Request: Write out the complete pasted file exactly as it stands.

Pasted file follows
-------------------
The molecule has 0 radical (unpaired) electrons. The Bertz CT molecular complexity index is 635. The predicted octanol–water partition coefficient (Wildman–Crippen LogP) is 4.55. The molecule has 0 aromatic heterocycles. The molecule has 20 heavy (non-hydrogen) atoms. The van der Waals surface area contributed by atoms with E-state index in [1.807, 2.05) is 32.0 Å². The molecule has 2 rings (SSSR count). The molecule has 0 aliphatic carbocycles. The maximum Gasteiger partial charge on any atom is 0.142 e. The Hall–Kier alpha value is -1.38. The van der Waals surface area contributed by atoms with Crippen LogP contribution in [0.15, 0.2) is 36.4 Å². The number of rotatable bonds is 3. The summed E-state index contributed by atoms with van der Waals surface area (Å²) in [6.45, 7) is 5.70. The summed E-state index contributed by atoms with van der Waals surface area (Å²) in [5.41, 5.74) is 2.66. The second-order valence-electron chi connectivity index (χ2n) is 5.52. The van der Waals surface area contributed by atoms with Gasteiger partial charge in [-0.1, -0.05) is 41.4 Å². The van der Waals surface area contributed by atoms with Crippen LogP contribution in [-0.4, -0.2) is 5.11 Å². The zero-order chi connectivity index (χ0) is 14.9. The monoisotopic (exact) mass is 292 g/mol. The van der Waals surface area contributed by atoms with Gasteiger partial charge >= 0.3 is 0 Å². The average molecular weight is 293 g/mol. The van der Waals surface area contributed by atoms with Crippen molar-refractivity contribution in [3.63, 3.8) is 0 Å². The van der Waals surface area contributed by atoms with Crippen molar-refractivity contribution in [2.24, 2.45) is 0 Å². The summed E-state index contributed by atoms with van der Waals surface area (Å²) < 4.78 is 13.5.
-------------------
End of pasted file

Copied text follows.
The molecule has 0 radical (unpaired) electrons. The Bertz CT molecular complexity index is 635. The predicted octanol–water partition coefficient (Wildman–Crippen LogP) is 4.55. The molecule has 0 aromatic heterocycles. The molecule has 20 heavy (non-hydrogen) atoms. The van der Waals surface area contributed by atoms with E-state index in [1.807, 2.05) is 32.0 Å². The molecule has 2 rings (SSSR count). The molecule has 0 aliphatic carbocycles. The maximum Gasteiger partial charge on any atom is 0.142 e. The Hall–Kier alpha value is -1.38. The van der Waals surface area contributed by atoms with Crippen LogP contribution in [0.15, 0.2) is 36.4 Å². The number of rotatable bonds is 3. The summed E-state index contributed by atoms with van der Waals surface area (Å²) in [6.45, 7) is 5.70. The summed E-state index contributed by atoms with van der Waals surface area (Å²) in [5.41, 5.74) is 2.66. The second-order valence-electron chi connectivity index (χ2n) is 5.52. The van der Waals surface area contributed by atoms with Gasteiger partial charge in [-0.1, -0.05) is 41.4 Å². The van der Waals surface area contributed by atoms with Crippen LogP contribution in [-0.4, -0.2) is 5.11 Å². The zero-order chi connectivity index (χ0) is 14.9. The monoisotopic (exact) mass is 292 g/mol. The van der Waals surface area contributed by atoms with Gasteiger partial charge >= 0.3 is 0 Å². The average molecular weight is 293 g/mol. The van der Waals surface area contributed by atoms with Crippen molar-refractivity contribution in [3.63, 3.8) is 0 Å². The van der Waals surface area contributed by atoms with Crippen molar-refractivity contribution in [2.24, 2.45) is 0 Å². The summed E-state index contributed by atoms with van der Waals surface area (Å²) < 4.78 is 13.5.